The Search for the Just Society

Edward J. Dodson


This lesson presents the nineteenth century influence of Marist and Socialist philosophy as a response to the recognition that industrial-landlordship (incorrectly but commonly referred to as capitalism) had to be restructured to meet the needs of the general population and not just a privileged few.

The philosophy of change was more Marxist (and, therefore, more radical) in central Europe and France.

In England and the United States, where a general spirit of individualism prevailed, reform took a more moderate path. The direction of reform was spearheaded in England by intellectuals who formed the Fabian (Socialist) Society and by labor leaders. In the United States, a new class of university educated professionals and social scientists initiated the Progressive movement.

Quite apart from these efforts, Henry George and those he attracted to his cause, espoused the restructuring of all societies based on principles of justice contained within a philosophy appropriately referred to by the term cooperative individualism (a term attributed to a supporter of Henry George's ideas named E.B. Gaston).


By the mid-1800s, Europe was experiencing tremendous social and political unrest. The French and German people lived under conditions approaching military dictatorship.

Two socio-political philosophers appeared calling for dramatic structural changes. The first was Pierre-Joseph Proudhon, the philosophical leader of the communitarian movement in France, who advocated the creation of a society built on voluntary associations.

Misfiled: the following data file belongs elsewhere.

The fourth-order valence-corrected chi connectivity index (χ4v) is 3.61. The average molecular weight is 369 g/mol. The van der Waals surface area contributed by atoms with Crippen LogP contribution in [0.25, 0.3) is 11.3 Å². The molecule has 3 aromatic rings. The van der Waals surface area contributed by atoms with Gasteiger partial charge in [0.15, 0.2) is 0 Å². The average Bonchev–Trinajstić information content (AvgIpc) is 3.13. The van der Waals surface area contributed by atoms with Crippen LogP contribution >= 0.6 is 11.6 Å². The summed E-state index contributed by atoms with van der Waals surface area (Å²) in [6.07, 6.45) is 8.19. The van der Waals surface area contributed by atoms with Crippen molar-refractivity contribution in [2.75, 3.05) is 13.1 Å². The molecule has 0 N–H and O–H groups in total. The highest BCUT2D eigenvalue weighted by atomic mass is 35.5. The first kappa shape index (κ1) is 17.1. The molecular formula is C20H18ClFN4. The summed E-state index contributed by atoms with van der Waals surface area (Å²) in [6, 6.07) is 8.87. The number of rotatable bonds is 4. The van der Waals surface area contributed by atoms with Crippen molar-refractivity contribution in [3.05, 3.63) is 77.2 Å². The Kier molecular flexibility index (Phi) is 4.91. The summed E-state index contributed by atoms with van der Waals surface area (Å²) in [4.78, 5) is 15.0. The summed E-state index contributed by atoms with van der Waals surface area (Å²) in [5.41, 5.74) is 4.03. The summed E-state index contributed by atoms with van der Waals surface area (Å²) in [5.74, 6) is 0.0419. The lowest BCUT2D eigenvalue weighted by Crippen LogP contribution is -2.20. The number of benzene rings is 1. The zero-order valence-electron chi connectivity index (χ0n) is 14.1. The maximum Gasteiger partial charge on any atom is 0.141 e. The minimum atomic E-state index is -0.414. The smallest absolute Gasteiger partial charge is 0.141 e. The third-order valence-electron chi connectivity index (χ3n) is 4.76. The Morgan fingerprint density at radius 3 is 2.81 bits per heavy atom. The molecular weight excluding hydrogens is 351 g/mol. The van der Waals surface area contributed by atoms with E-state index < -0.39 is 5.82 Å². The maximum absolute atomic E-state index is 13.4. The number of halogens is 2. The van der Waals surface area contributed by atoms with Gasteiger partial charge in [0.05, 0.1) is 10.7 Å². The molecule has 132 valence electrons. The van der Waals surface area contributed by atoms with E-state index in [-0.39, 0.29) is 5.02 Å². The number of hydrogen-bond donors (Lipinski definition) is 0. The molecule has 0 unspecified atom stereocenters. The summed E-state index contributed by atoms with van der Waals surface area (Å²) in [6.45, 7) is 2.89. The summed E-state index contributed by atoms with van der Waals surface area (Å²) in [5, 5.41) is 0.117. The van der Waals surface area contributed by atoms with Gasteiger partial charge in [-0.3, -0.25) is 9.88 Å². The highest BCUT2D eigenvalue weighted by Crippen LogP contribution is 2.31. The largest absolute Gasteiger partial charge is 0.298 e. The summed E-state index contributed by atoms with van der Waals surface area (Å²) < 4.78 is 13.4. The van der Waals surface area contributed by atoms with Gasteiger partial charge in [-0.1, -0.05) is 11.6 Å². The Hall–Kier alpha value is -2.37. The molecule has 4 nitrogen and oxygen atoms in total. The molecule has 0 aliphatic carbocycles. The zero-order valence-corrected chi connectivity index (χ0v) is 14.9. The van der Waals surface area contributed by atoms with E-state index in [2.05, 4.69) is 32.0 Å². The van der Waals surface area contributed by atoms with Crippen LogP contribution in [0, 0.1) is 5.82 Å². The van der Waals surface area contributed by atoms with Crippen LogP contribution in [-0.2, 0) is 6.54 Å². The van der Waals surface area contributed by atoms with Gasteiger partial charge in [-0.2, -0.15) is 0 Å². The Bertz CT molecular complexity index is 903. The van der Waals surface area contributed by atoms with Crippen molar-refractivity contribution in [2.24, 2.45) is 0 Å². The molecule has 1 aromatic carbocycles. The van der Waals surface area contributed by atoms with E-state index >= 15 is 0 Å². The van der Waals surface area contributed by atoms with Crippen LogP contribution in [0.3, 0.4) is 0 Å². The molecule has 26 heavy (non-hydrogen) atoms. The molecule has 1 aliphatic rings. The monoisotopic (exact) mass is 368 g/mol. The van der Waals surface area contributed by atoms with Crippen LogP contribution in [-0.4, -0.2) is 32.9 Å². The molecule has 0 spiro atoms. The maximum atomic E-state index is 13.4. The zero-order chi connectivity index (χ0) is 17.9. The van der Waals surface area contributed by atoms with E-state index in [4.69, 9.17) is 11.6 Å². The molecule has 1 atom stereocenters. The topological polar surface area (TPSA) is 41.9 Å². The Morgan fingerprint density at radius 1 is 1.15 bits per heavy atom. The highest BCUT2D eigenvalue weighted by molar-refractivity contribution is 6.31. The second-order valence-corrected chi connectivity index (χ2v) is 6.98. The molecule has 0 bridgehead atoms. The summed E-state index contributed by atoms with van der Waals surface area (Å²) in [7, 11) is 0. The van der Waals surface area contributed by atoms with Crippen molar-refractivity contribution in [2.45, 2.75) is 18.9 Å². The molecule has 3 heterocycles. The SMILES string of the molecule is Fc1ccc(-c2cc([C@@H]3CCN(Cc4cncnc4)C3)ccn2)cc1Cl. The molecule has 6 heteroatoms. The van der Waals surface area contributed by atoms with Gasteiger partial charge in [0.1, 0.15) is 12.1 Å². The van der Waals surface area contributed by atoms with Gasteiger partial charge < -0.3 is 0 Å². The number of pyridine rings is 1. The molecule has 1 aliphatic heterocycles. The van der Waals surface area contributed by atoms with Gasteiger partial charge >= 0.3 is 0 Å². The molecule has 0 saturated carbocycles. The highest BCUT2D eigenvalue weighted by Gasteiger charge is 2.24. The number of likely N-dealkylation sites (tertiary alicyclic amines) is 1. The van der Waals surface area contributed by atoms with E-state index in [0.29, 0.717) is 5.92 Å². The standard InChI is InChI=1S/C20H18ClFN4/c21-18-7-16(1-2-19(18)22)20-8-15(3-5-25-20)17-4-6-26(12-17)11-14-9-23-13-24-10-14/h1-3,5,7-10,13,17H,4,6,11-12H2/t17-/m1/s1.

The second was Karl Marx (working in collaboration with Frederick Engles), who called for an end to private property and communistic ownership of the means of production.

Without competition for property accumulation, Marx predicted the State would wither away, an unnecessary relic of class conflict.

Marxism is fundamentally redistributive concerning wealth, calling for a policy of "from each according to his ability, to each according to his need."

Another fundamental tenet of Marism is the labor theory of value, which states that the value of wealth is related to the quantity and quality of labor required in production. Neither the contribution of capital goods nor the willingness of others to give wealth or services in exchange are considered.

In contrast, Henry George's theory of value is based on demand. The price one is able to obtain for goods or services in the marketplace establishes value in exchange. While one generally would not expend the labor or capital goods on production without the expectation of some specific ability to exchange the finished goods for other goods or services, changes in demand may either increase or decrease what other are willing to give in exchange for what one produces. This is the inherent risk of markets.

The Communist movement in Europe was severely suppressed by the governments; Marx and Engles were forced to flee the continent for England, where Marx had limited influence.


In the 1880s, a group of English intellectuals and political radicals formed the Fabian Society to advance an agenda that combined government regulation (and limited nationalization) of the means of production, while protecting a considerable degree of private property in consumer goods.

Leading socialists included George Bernard Shaw, Eugene Debbs, and H.G. Wells.

Many Fabians in Britain and Progressives in the U.S. credit their zeal for socio-political reform to Henry George, who wrote and lectured extensively between 1880 and his death in 1897.